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Giorgos Chatzifotiadis sits crying outside a Greek bank. The 77 year old retired coalminer has travelled more than 40 miles in an attempt to withdraw his wife’s €120 weekly pension. This is the fourth bank he’s queued at today and has yet again been denied his money. Despair overwhelms him and he collapses, weeping. His breakdown is captured by an AFP photographer and published across the globe. Chatzifotiadis becomes the human face of the Greek crisis, representing the suffering of the average citizen, while politicians negotiate a further bailout from Europe.
The Greek debt crisis and bailout discussions have dominated news headlines over the last few months, with a strong focus on the economic implications of the various potential outcomes, speculation about an ejection of Greece from the Eurozone and the political ‘game’ of musical chairs playing out. And Bitcoin’s budding role in debt stricken Greece.
For going on a month now, after a long lull, bitcoin’s price has seen a steady increase and many are making a direct correlation between the unravelling Greek crisis and the marginal uptick. Is it possible that the likes of Chatzifotiadis and his fellow Greeks are responsible for this movement? Considering the stringent capital controls in place, lack of access to funds and as an overall cash-focused, technologically ‘behind’ nation, it’s highly unlikely.
The reality is that there are many countries with a level of debt that could quite easily land them in a similar position to Greece. Many have already, (Cyprus, for example) and their people still battle to eek out a decent living. It’s therefore far more plausible that images and stories of struggle emerging from the midst of the drama has prompted the nations of other indebted countries – most especially within the Eurozone – to scrutinise their own financial stability.
What if their country were to face the same fate? What would happen to their money? What if they landed up like Chatzifotiadis? As people explore alternatives to government-issued currency, bitcoin continues to emerge as a reliable, secure store of value. And as a result, we’re seeing a global increase in bitcoin adoption. Not as a replacement currency, but rather as a safe-haven for their finances.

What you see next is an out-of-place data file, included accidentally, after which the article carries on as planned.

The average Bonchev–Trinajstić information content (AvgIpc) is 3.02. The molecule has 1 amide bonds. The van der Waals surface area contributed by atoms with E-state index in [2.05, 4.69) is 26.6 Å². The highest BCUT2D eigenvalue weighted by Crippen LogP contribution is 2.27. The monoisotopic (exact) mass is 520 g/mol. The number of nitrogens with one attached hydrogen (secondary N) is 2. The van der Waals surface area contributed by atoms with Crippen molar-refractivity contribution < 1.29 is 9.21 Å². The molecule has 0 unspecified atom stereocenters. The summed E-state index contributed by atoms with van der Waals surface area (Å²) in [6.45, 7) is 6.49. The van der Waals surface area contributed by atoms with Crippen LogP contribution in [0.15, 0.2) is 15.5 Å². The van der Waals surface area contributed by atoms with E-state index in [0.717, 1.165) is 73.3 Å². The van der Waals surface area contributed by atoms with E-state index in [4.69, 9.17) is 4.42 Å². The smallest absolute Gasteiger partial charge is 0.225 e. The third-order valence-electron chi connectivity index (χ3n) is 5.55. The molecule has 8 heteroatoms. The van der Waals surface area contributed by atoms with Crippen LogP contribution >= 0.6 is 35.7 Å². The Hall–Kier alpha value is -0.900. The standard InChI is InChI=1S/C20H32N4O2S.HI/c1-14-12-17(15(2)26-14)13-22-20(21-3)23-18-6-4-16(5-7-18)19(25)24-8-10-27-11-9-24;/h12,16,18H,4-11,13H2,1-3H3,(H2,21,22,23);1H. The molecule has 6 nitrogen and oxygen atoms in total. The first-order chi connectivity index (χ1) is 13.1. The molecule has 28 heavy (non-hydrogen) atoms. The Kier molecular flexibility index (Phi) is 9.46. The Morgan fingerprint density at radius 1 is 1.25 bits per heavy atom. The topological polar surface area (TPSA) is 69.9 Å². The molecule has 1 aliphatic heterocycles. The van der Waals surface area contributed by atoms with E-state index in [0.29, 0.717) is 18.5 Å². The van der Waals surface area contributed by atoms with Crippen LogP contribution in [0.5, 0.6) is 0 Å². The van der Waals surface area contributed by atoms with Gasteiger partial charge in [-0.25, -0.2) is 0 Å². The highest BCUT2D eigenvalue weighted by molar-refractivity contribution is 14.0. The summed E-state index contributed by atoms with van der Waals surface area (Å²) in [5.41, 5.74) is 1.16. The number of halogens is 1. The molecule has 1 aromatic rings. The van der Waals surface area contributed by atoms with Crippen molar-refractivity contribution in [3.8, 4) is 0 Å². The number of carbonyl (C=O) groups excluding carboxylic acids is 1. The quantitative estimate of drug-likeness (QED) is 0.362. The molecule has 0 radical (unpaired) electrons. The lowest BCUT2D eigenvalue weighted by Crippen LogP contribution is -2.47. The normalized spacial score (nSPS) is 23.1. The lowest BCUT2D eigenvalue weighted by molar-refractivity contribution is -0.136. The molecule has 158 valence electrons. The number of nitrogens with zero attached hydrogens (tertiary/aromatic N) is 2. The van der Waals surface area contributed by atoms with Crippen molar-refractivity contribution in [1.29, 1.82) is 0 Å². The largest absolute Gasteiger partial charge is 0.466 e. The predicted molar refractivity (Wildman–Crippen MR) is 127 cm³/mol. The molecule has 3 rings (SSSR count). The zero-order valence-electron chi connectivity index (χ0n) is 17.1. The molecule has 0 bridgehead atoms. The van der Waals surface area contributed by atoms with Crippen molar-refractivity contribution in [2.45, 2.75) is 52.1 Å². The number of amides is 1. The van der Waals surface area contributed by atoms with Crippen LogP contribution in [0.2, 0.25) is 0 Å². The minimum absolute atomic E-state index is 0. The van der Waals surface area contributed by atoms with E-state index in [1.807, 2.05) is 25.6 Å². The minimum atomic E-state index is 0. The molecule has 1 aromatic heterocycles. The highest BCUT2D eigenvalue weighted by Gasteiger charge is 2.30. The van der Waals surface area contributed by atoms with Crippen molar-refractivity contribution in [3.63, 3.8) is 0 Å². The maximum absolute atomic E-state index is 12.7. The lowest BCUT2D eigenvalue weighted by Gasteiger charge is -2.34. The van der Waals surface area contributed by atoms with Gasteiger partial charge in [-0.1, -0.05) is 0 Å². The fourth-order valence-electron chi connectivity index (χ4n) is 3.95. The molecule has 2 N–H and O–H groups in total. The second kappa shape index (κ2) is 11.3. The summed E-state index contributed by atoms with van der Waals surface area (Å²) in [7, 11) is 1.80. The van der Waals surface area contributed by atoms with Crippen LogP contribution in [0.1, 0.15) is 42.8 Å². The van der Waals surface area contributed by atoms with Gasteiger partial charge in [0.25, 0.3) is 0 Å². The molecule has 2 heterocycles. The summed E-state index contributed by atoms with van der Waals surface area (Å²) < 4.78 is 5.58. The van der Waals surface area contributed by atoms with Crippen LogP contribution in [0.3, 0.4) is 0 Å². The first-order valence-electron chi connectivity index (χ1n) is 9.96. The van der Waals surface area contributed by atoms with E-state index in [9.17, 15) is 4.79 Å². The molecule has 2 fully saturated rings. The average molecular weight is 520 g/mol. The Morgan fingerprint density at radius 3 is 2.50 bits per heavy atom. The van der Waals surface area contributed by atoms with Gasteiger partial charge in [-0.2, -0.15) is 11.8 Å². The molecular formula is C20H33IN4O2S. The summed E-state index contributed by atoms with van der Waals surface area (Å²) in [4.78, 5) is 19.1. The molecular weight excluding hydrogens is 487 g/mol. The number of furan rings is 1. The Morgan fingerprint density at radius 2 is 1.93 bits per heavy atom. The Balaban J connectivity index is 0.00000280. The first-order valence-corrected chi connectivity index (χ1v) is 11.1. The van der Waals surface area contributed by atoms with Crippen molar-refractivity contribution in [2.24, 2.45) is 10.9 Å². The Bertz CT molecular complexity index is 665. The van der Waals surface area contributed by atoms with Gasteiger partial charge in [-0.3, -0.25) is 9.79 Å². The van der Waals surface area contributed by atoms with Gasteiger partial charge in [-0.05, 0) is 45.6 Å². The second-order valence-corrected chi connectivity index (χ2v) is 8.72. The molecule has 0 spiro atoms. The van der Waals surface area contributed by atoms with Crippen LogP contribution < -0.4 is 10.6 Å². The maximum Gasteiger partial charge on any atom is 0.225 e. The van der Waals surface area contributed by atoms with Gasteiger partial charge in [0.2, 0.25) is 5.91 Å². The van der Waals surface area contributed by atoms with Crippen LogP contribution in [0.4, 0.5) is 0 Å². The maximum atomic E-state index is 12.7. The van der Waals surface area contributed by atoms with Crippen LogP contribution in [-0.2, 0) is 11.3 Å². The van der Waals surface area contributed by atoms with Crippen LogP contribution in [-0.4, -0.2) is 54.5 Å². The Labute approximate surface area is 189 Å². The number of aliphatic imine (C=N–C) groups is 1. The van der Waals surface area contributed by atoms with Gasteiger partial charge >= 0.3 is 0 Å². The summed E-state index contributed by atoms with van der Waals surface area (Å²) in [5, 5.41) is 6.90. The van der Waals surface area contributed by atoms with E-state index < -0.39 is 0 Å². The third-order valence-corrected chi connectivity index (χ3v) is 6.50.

With low volatility options such as jewellery (gold), property or appliances, why should financially restricted individuals consider bitcoin as a hedge for their investments?
In short: fungibility.
Should the financial floor fall out completely, you’d be hard-pressed to convince your local grocer to trade your basket of items for a luxury watch! While its inherent value may not be disputed, its usefulness at a time when cold-hard currency is required, is pretty bleak.
Bitcoin has most of the key qualities of money, but with marked advantages over the fiat variety. It’s decentralised, meaning that there is little to no risk of confiscation or freezing of funds from a central authority and is a means to circumvent capital controls. This, combined with ready accessibility, high portability and supreme divisibility, positions bitcoin as the ideal store of value when trust in local currency and government is tarnished.
To say that the recent bump in bitcoin value and adoption is coming directly from Greece is stretch. We can, however, safely say that the Greek crisis has certainly opened the eyes of most to the asphyxiating nature of government monetary policy and the latent restrictions on an individual’s financial well-being. This renewed enlightenment has led to a global interest in bitcoin as a means to secure and preserve wealth, not only at a point of crisis, but as a day-to-day investment too.
While it may be too late for the likes of Giorgos Chatzifotiadis, for those of us banking our financial future (excuse the pun) within the realms of centrally controlled institutions, perhaps there’s a lesson to be learned from a moving image of a distraught pensioner denied his livelihood by the same authorities he’s loyally trusted and served for the better part of half a century!
Photo Source: AFP